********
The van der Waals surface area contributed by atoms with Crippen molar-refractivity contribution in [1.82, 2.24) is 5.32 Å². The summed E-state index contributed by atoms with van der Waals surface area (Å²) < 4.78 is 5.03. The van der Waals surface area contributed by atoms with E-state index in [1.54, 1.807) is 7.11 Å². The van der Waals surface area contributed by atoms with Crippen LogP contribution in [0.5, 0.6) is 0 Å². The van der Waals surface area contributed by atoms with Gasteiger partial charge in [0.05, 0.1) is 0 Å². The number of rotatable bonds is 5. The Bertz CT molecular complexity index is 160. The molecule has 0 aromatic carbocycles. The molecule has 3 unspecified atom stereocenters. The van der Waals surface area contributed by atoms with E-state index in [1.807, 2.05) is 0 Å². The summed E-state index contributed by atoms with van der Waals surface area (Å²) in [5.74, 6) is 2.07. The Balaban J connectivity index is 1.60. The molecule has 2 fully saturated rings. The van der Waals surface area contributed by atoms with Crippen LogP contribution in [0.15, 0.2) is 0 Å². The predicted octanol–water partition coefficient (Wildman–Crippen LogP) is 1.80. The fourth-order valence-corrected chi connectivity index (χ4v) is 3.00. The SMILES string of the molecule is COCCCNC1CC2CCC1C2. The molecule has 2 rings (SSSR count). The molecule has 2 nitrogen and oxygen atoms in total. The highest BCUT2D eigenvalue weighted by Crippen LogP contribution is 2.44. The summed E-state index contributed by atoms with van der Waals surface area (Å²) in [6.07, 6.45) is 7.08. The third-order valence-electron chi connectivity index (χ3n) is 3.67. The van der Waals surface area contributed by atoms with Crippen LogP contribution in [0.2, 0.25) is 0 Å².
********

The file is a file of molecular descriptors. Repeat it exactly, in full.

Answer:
The van der Waals surface area contributed by atoms with Crippen molar-refractivity contribution in [1.82, 2.24) is 5.32 Å². The summed E-state index contributed by atoms with van der Waals surface area (Å²) < 4.78 is 5.03. The van der Waals surface area contributed by atoms with E-state index in [1.54, 1.807) is 7.11 Å². The van der Waals surface area contributed by atoms with Crippen LogP contribution in [0.5, 0.6) is 0 Å². The van der Waals surface area contributed by atoms with Gasteiger partial charge in [0.05, 0.1) is 0 Å². The number of rotatable bonds is 5. The Bertz CT molecular complexity index is 160. The molecule has 0 aromatic carbocycles. The molecule has 3 unspecified atom stereocenters. The van der Waals surface area contributed by atoms with E-state index in [1.807, 2.05) is 0 Å². The summed E-state index contributed by atoms with van der Waals surface area (Å²) in [5.74, 6) is 2.07. The Balaban J connectivity index is 1.60. The molecule has 2 fully saturated rings. The van der Waals surface area contributed by atoms with Crippen LogP contribution in [0.15, 0.2) is 0 Å². The predicted octanol–water partition coefficient (Wildman–Crippen LogP) is 1.80. The fourth-order valence-corrected chi connectivity index (χ4v) is 3.00. The SMILES string of the molecule is COCCCNC1CC2CCC1C2. The molecule has 2 rings (SSSR count). The molecule has 2 nitrogen and oxygen atoms in total. The highest BCUT2D eigenvalue weighted by Crippen LogP contribution is 2.44. The summed E-state index contributed by atoms with van der Waals surface area (Å²) in [6.07, 6.45) is 7.08. The third-order valence-electron chi connectivity index (χ3n) is 3.67. The van der Waals surface area contributed by atoms with Crippen LogP contribution in [0.2, 0.25) is 0 Å².